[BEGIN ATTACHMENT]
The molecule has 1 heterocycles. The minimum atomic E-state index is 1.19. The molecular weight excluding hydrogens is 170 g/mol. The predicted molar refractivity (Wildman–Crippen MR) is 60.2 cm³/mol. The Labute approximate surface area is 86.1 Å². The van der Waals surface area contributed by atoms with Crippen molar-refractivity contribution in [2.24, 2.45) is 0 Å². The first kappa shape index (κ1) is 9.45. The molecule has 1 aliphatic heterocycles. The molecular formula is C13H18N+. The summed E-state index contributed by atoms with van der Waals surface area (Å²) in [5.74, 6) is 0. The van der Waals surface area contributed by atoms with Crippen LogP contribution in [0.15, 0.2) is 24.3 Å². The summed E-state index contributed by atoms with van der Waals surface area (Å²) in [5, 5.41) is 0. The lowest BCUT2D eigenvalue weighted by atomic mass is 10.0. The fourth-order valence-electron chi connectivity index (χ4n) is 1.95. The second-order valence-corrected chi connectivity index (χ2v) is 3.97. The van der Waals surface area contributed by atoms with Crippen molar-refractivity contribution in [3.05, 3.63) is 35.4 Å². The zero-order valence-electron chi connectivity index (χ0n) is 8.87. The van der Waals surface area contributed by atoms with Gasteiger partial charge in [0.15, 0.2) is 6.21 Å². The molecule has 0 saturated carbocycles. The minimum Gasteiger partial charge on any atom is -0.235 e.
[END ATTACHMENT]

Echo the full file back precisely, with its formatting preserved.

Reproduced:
The molecule has 1 heterocycles. The minimum atomic E-state index is 1.19. The molecular weight excluding hydrogens is 170 g/mol. The predicted molar refractivity (Wildman–Crippen MR) is 60.2 cm³/mol. The Labute approximate surface area is 86.1 Å². The van der Waals surface area contributed by atoms with Crippen molar-refractivity contribution in [2.24, 2.45) is 0 Å². The first kappa shape index (κ1) is 9.45. The molecule has 1 aliphatic heterocycles. The molecular formula is C13H18N+. The summed E-state index contributed by atoms with van der Waals surface area (Å²) in [5.74, 6) is 0. The van der Waals surface area contributed by atoms with Crippen LogP contribution in [0.15, 0.2) is 24.3 Å². The summed E-state index contributed by atoms with van der Waals surface area (Å²) in [5, 5.41) is 0. The lowest BCUT2D eigenvalue weighted by atomic mass is 10.0. The fourth-order valence-electron chi connectivity index (χ4n) is 1.95. The second-order valence-corrected chi connectivity index (χ2v) is 3.97. The van der Waals surface area contributed by atoms with Crippen molar-refractivity contribution in [3.05, 3.63) is 35.4 Å². The zero-order valence-electron chi connectivity index (χ0n) is 8.87. The van der Waals surface area contributed by atoms with Gasteiger partial charge in [0.15, 0.2) is 6.21 Å². The molecule has 0 saturated carbocycles. The minimum Gasteiger partial charge on any atom is -0.235 e.